This quote gives us a glimpse into the importance of information during wartime, even if the information is "made up." Often information is manufactured in order to crystallize public opinion for a particular cause or candidate. This kind of information is sometimes referred to as propaganda, more accurately defined as "the dissemination of ideas and information for the purpose of inducing or intensifying specific attitudes and actions."(ENCARTA Online, 5/20/98). Throughout the Cold War, a war fought without the direct use of weapons, propaganda was one of the most powerful of arms.
In this unit, students will learn more about what propaganda is and how to identify the different types of propaganda. Knowledge of propaganda is a valuable asset not just in the study of the Cold War and World History, but also towards the goal of media literacy.
As students watch the Cold War episodes and as they read a variety of primary and secondary resources, have them identify the various forms of propaganda, analyzing the goals and effects of the messages on the intended audience.
General Questions for Discussion:
1. What is propaganda? Find a definition of this term and share it with the class. Have you ever seen or heard propaganda used? If so, relate what you saw/heard and whether it had an effect on you. Why do you think that governments and political leaders often employ propaganda? Discuss how propaganda is a powerful tool when combined with mass media.
2. Who was Joseph McCarthy? What was the role of the Committee on Un-American Activities? How did the investigation affect the lives and livelihoods of many individuals, especially those in Hollywood? Cite examples of propaganda used throughout these hearings. Citing McCarthyism, discuss how propaganda pushes the limits of free speech.
3. Conduct research to learn more about Radio Free Europe and its mission. How did the west attempt to use radio waves to penetrate the Iron Curtain? Did the dissemination of information sponsored by the free world have an effect on the people of the Soviet bloc? Share and discuss your findings. In your mind, does the use of Radio Free Europe by the west constitute an exercise in propaganda? Why or why not?
4. The Cold War was, on many occasions, a war of words. From the Bay of Pigs showdown to Cold-War era movies, the Red Scare was a common theme throughout the United States, while the slogan "Down with U.S. Imperialists" was commonly heard throughout the East bloc. Have students interview older family members to find out what they remember about Cold War propaganda in their lives: Who were the "bad guys" in the movies they watched? In the books/comics they read? How was everyday life affected by anti-Communist propaganda ("duck and cover" air-raid drills)? Have students share their interview information with the class. Generate a class discussion about the use of political propaganda today. Where do students see/hear it? Is there propaganda in popular culture today? Discuss.
ACTIVITIES FOR USE WITH THIS HANDOUT:
1. Have students work in groups to list the different examples of propaganda they saw throughout the video. Using this HANDOUT as their guide, have them identify each example by type and share their examples with the class. In class discussion, analyze each of the examples and examine what it is the propagandist wants you to believe. How can an intelligent observer avoid being trapped by these techniques? How did both sides use propaganda as a weapon? How does propaganda compare in power or strength with military weapons?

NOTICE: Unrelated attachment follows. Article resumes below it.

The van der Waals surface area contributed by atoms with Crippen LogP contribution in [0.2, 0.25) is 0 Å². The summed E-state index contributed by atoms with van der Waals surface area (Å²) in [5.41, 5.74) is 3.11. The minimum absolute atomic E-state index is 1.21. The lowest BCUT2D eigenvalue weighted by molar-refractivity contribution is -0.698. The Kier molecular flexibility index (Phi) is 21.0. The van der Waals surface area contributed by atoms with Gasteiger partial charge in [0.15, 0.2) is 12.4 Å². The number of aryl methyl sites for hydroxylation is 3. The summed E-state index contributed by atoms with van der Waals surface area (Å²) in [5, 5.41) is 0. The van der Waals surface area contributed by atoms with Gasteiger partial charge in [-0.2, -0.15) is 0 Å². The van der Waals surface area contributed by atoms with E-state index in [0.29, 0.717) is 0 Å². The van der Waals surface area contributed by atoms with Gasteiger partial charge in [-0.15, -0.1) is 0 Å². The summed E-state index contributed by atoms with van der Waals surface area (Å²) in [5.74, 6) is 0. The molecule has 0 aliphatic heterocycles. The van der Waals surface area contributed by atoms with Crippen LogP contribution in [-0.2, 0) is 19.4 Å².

2. CNN Interactive's companion site to the Cold War, cnn.com/coldwar will publish TIME and Pravda articles for each episode. (These articles will be available the day after the episode airs on CNN.) Have students choose select episodes and juxtapose the account provided in the TIME article with that in the Pravda article. Students will be able to see how the same event can be reported differently and, depending on the spin, can suit the needs of the magazine and newspaper editors.
3. Also on cnn.com/coldwar, you will find examples of Cold War culture from both sides of the Iron Curtain. Students can search through these materials to find examples of several different types of propaganda. They should assess the effect propaganda has had on maintaining a 'Cold War culture' even after the Cold War has been declared over.
4. Have students search the newspaper and news magazines for at least three examples of propaganda, identify each type and paste them onto posterboard, along with explanations. Post each student's work. Allow all students time to examine the examples and select one to counter in a short essay.
5. Propaganda techniques are used in advertising as well as in politics. Challenge students to find examples of advertising propaganda and share them with the class. Is advertising propaganda "dangerous?" Discuss. How would students guide younger siblings and others towards being more critical viewers of the media and its messages?
Propaganda sites on the Web:
Journalists at War
Cold War won partially with words
propaganda, definition, types, etc.
LOTS of Cold War links
Radio Free Europe/Radio Liberty
mccarthyism and the Cold War
teacher's activity, grades 5-12, types of propaganda
Churchill after 1945---prop or coercion?
analysis of sources
advertising and propaganda
good site, propaganda explanation